CLEVELAND - Cavaliers general manager Danny Ferry rattled off all kinds of reasons for making the colossal trade.
Chicago Bulls' Ben Wallace, center, battles for a rebound with Phoenix Suns' Leandro Barbosa, left, of Brazil, and Amare Stoudemire during the second quarter of an NBA basketball game in Chicago in this Jan. 27, 2008 file photo. In a three-way trade involving the Cleveland Cavaliers, Chicago, the Seattle SuperSonics and including 11 players, the Cavaliers acquired Wallace from the Bulls and forward Wally Szczerbiak from the Sonics.
(AP Photo/Nam Y. Huh)
It makes Cleveland tougher. It fills some holes. It makes the Cavs bigger. It gives them more experience. It will make a difference in the playoffs.
Ferry left out the most important one: It should make LeBron James happy.
On Thursday, with one minute to spare before the NBA's trading deadline expired, Ferry dismantled his team with less than 30 games remaining in a season he hopes will end with an NBA title.
In a complex, 11-player swap involving Cleveland, Chicago and Seattle, Ferry dealt half his active roster to acquire center Ben Wallace and forward Joe Smith from the Bulls, and forward Wally Szczerbiak and guard Delonte West from the SuperSonics.
James, the Cavs' super-duperstar wants to win a championship, several of them, and after seeing several other teams land big-name players via trades in recent weeks, the All-Star game MVP made it clear he needed help.
Ferry heard his cry.
"I didn't think we were good enough to win the championship," Ferry said, explaining his motives for the moves. "I thought we had a very good team. But I do believe if we have a chance to make ourselves better we should try.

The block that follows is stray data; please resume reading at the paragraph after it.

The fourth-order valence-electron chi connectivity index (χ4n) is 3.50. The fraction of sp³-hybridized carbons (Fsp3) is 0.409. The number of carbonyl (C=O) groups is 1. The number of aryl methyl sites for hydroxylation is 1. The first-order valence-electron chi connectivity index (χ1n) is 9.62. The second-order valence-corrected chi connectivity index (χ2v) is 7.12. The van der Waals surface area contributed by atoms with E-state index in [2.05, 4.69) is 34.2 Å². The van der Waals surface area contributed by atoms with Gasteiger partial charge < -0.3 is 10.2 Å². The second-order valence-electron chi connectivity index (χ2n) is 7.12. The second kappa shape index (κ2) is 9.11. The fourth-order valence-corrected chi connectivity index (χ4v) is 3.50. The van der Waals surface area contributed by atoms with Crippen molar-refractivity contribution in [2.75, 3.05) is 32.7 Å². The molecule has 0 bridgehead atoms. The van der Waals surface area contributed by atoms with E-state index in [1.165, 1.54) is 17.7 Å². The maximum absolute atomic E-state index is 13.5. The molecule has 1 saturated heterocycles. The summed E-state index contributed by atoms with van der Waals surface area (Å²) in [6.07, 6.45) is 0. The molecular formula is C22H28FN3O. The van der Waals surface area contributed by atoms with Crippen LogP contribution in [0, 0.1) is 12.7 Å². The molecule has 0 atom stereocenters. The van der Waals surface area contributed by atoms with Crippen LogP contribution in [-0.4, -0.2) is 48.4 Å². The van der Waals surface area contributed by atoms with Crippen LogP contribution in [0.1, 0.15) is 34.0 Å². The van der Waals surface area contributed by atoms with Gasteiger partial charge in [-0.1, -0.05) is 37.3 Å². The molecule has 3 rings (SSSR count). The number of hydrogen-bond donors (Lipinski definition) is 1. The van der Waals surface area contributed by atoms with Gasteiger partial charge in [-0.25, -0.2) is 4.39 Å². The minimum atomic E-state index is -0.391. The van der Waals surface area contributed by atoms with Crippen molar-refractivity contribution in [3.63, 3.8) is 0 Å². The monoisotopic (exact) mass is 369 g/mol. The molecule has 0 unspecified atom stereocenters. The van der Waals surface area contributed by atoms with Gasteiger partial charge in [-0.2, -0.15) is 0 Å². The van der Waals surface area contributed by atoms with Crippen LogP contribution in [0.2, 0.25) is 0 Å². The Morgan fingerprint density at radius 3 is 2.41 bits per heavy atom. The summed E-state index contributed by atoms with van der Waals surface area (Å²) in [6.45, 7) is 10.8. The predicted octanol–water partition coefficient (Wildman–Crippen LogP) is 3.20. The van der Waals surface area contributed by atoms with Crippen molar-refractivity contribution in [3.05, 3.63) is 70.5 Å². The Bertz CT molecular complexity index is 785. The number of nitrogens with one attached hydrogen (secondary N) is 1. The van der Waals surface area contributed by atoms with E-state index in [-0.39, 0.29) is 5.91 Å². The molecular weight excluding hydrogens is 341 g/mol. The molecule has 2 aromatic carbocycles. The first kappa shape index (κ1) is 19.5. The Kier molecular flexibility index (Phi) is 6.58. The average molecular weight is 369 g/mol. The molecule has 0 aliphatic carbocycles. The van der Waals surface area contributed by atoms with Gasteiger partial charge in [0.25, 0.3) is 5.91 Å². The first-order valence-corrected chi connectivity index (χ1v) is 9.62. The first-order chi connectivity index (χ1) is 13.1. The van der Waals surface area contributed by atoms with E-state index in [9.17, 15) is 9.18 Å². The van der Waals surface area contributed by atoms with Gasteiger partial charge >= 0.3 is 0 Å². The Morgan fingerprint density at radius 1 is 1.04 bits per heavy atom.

"Was it a risk in doing so? Yes, it was a risk. But we're going to have to make some decisions that have some risk in them if we want to continue to build and grow as an organization."
Unable to finalize major deals in the past, Ferry pulled off one that could define his tenure just before the 3 p.m. buzzer. He sent guard Larry Hughes, forwards Drew Gooden and Cedric Simmons, and guard Shannon Brown to Chicago for Wallace, one of the game's top inside enforcers, and Smith, a versatile veteran.
Cleveland also acquired the sharpshooting Szczerbiak and West from Seattle for forwards Ira Newble and Donyell Marshall, two expendable parts. In addition, the Cavs will get Chicago's second-round pick in 2009. The Sonics will receive guard Adrian Griffin from the Bulls.
While giving the Cavaliers a new core to surround James, Ferry didn't hurt his team's long-term salary cap flexibility. He did create one short-term problem, however. Because their new players have to take physicals, the injury-plagued Cavs could be very short-handed for Friday's game against Washington.
"I think Mike Brown might be a player/coach," Ferry joked.
He's dead serious, though, about getting the Cavaliers their first title. James, who led them to their first finals appearance last season, had publicly campaigned for Ferry to do something before the deadline.
James got his wish. Ferry overhauled the Cavs, trading 60 percent of the starting lineup Brown used Wednesday night.